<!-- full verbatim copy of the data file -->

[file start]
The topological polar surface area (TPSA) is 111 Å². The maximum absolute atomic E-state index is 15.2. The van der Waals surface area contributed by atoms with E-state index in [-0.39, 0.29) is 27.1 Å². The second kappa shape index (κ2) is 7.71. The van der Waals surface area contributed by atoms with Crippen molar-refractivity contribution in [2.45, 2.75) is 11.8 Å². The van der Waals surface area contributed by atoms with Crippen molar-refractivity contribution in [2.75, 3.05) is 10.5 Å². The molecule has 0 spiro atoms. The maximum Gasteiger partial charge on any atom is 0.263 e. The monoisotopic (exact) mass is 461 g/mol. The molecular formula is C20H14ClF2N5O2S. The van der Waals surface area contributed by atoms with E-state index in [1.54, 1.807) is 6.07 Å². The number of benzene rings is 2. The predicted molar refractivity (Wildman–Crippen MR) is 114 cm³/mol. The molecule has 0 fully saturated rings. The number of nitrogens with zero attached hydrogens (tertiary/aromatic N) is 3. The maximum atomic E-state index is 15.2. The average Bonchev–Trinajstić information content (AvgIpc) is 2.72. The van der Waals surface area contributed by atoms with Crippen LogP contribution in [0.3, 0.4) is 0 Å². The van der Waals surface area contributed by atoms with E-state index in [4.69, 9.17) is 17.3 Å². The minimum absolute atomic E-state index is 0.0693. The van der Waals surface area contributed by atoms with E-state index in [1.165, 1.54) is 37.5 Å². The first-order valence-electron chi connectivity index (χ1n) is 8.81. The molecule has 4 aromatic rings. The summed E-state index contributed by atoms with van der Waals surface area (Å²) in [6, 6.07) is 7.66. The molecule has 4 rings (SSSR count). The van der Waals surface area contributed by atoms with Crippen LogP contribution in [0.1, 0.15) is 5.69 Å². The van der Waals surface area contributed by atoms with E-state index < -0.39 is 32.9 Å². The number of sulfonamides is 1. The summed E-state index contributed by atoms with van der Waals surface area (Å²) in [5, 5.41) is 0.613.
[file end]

The topological polar surface area (TPSA) is 111 Å². The maximum absolute atomic E-state index is 15.2. The van der Waals surface area contributed by atoms with E-state index in [-0.39, 0.29) is 27.1 Å². The second kappa shape index (κ2) is 7.71. The van der Waals surface area contributed by atoms with Crippen molar-refractivity contribution in [2.45, 2.75) is 11.8 Å². The van der Waals surface area contributed by atoms with Crippen molar-refractivity contribution in [2.75, 3.05) is 10.5 Å². The molecule has 0 spiro atoms. The maximum Gasteiger partial charge on any atom is 0.263 e. The monoisotopic (exact) mass is 461 g/mol. The molecular formula is C20H14ClF2N5O2S. The van der Waals surface area contributed by atoms with E-state index in [1.54, 1.807) is 6.07 Å². The number of benzene rings is 2. The predicted molar refractivity (Wildman–Crippen MR) is 114 cm³/mol. The molecule has 0 fully saturated rings. The number of nitrogens with zero attached hydrogens (tertiary/aromatic N) is 3. The maximum atomic E-state index is 15.2. The average Bonchev–Trinajstić information content (AvgIpc) is 2.72. The van der Waals surface area contributed by atoms with Crippen LogP contribution in [0.3, 0.4) is 0 Å². The van der Waals surface area contributed by atoms with E-state index in [4.69, 9.17) is 17.3 Å². The minimum absolute atomic E-state index is 0.0693. The van der Waals surface area contributed by atoms with E-state index in [1.165, 1.54) is 37.5 Å². The first-order valence-electron chi connectivity index (χ1n) is 8.81. The molecule has 4 aromatic rings. The summed E-state index contributed by atoms with van der Waals surface area (Å²) in [6, 6.07) is 7.66. The molecule has 4 rings (SSSR count). The van der Waals surface area contributed by atoms with Crippen LogP contribution in [0.1, 0.15) is 5.69 Å². The van der Waals surface area contributed by atoms with E-state index < -0.39 is 32.9 Å². The number of sulfonamides is 1. The summed E-state index contributed by atoms with van der Waals surface area (Å²) in [5, 5.41) is 0.613.